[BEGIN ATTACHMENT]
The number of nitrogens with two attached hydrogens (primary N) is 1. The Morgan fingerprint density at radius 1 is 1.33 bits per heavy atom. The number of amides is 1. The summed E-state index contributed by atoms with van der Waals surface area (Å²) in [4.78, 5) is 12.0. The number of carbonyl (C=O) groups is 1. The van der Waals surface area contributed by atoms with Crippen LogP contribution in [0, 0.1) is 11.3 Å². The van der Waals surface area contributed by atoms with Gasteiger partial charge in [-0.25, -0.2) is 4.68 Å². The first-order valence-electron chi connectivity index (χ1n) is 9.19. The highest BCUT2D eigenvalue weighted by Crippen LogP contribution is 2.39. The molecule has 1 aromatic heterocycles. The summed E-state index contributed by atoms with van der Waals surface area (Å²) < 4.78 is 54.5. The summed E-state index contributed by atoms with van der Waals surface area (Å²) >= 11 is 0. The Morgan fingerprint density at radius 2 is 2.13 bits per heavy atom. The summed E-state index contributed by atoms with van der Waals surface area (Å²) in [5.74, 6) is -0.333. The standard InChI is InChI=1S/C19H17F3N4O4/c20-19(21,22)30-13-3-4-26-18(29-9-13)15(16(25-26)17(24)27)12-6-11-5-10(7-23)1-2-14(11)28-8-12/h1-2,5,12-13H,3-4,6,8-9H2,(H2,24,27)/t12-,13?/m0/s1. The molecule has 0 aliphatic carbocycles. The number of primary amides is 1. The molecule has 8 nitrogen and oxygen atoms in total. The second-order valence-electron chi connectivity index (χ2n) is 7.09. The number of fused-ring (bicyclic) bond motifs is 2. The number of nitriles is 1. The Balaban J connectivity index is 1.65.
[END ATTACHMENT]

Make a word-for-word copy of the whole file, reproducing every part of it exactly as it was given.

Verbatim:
The number of nitrogens with two attached hydrogens (primary N) is 1. The Morgan fingerprint density at radius 1 is 1.33 bits per heavy atom. The number of amides is 1. The summed E-state index contributed by atoms with van der Waals surface area (Å²) in [4.78, 5) is 12.0. The number of carbonyl (C=O) groups is 1. The van der Waals surface area contributed by atoms with Crippen LogP contribution in [0, 0.1) is 11.3 Å². The van der Waals surface area contributed by atoms with Gasteiger partial charge in [-0.25, -0.2) is 4.68 Å². The first-order valence-electron chi connectivity index (χ1n) is 9.19. The highest BCUT2D eigenvalue weighted by Crippen LogP contribution is 2.39. The molecule has 1 aromatic heterocycles. The summed E-state index contributed by atoms with van der Waals surface area (Å²) < 4.78 is 54.5. The summed E-state index contributed by atoms with van der Waals surface area (Å²) >= 11 is 0. The Morgan fingerprint density at radius 2 is 2.13 bits per heavy atom. The summed E-state index contributed by atoms with van der Waals surface area (Å²) in [5.74, 6) is -0.333. The standard InChI is InChI=1S/C19H17F3N4O4/c20-19(21,22)30-13-3-4-26-18(29-9-13)15(16(25-26)17(24)27)12-6-11-5-10(7-23)1-2-14(11)28-8-12/h1-2,5,12-13H,3-4,6,8-9H2,(H2,24,27)/t12-,13?/m0/s1. The molecule has 0 aliphatic carbocycles. The number of primary amides is 1. The molecule has 8 nitrogen and oxygen atoms in total. The second-order valence-electron chi connectivity index (χ2n) is 7.09. The number of fused-ring (bicyclic) bond motifs is 2. The number of nitriles is 1. The Balaban J connectivity index is 1.65.